N.V. Banero Prosecco and Cholent

On the week of October 22nd we enjoyed a simple meal of Parve Cholent and a bottle of the new Trader Joe kosher wine – Banero Prosecco. Prosecco is the Italian version of Champagne, except that it is not. Champagne is a term used ONLY for wine made in the Champagne area of France. Of course, the term has been used recently to mean bubbly or sparkling wine in general, and that of course annoys the French greatly, as it diminishes the special aspects of Champagne. So, they have trademarked the term, so that wine made outside of Champagne cannot use the Champagne moniker. Prosecco is a bubbly and sparkling wine, but it is made with the less expensive method of secondary fermentation known as Charmat.

To start grapes used in sparkling wines are commonly picked early to minimize the sugars in them. This also causes the grapes to be higher in acid, as the sugar is grapes are in inverse proportion the acid in grapes, as the grapes ripen and increase their sugar, the grapes acid goes down. The higher the sugar and ripeness of the grapes the higher the alcohol content of the wine will be. Which is OK (sometimes), for bold red wines, but for bubbly wine which is consumed at a higher rate, it would be a bad night for most after two glasses. To allow for pleasant drinking without a massive buzz, sparkling wine makers pick the grapes early, thereby having lower sugar content, which means lower alcohol. However, with lower sugar and higher acid, the wine maker must do wonders to make it palatable.

When you enjoy a bottle of sparkling wine, no matter the version, what you are enjoying is a wine that has, in one or another, undergone two sugar fermentation(s). The first is the usual one which happens when the grapes are crushed and pressed and then yeast is added to ferment the wine. What is happening is that the yeast is eating the sugar in the wine juice and creating alcohol as its byproduct. Then the wine is aged in steel or wood and then is bottled. The wine at this point may not be so stellar in nature, as we explained because of its higher acid and lower sweetness. Then the wine is then ready for bottling and the start of the second fermentation, yeast and sugar are reintroduced to each bottle, and then they are closed with a beer cap. The wines go through a second fermentation and can be aged there for as many as 8 years. The wine sits on its lees, the byproduct of acid and sugar being consumed by yeast. More alcohol is added to the mix as well by this second fermentation, but there is so little sugar added that the alcohol change is barely noticeable. This second fermentation and the aging help to improve the wine and of course add bubbles!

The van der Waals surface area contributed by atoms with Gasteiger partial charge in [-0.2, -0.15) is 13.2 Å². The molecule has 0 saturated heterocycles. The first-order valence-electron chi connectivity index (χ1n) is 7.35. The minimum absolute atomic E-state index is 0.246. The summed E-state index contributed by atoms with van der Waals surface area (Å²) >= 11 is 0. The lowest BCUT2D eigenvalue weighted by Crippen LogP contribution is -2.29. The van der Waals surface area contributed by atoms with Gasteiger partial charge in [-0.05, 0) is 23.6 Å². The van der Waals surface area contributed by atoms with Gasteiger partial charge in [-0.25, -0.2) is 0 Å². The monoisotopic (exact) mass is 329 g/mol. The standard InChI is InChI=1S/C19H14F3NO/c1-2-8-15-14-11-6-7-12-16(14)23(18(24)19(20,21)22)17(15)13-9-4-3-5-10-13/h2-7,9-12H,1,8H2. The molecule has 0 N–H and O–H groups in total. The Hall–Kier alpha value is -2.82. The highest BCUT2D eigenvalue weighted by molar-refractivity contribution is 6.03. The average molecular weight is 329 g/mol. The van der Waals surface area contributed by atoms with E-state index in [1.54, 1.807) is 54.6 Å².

Finally, after the requisite second fermentation is deemed complete, the lees are convinced to move to the neck of the bottle, the bottle neck is frozen, the cap is removed, and the frozen lees shoot out. To make up for the lost space, the wine maker adds in brandy, port, sugar, or some other special ingredient and of course a bit of sulfur dioxide as a last bit of preservative.

Well this weekend we wanted to pair our cholent with a not so obvious wine choice – Prosecco. Sparkling wine was a lovely pairing with our vegetarian cholent and one that I really enjoyed to boot. This wine turned out to be really nice and one worth looking into. As we spoke about last week, Trader Joe is selling a few Kosher wines for a nice price. We will be tasting them throughout the next few weeks so keep watching. This is the second wine of the group that we will be tasting.

N.V. Banero Prosecco – Score B+
The nose on this straw colored Prosecco is screaming with a lovely bubble fest, along with a nice muscat nose, perfume, orange rind, yeast, toast, and honey. The mouth on this rich medium bodied wine starts off with a hit of bitterness, apple, muscat perfume, honey, prolonged small mousse bubbles, and toast. The mid palate is core with acidity, toast, and drop of yeast, and orange peel. The finish is long and mousse-y with honey, slight bitterness, and toast. This is a wine that has a bit of beer bitterness at the start, but quickly leads into the muscat and perfume infused mouth which is rich with small mousse bubbles that lie on your palate for a very long time, long after the wine is gone.

Posted on October 31, 2010, in Food and drink, Kosher Sparkling Wine and tagged , . Bookmark the permalink. 6 Comments.

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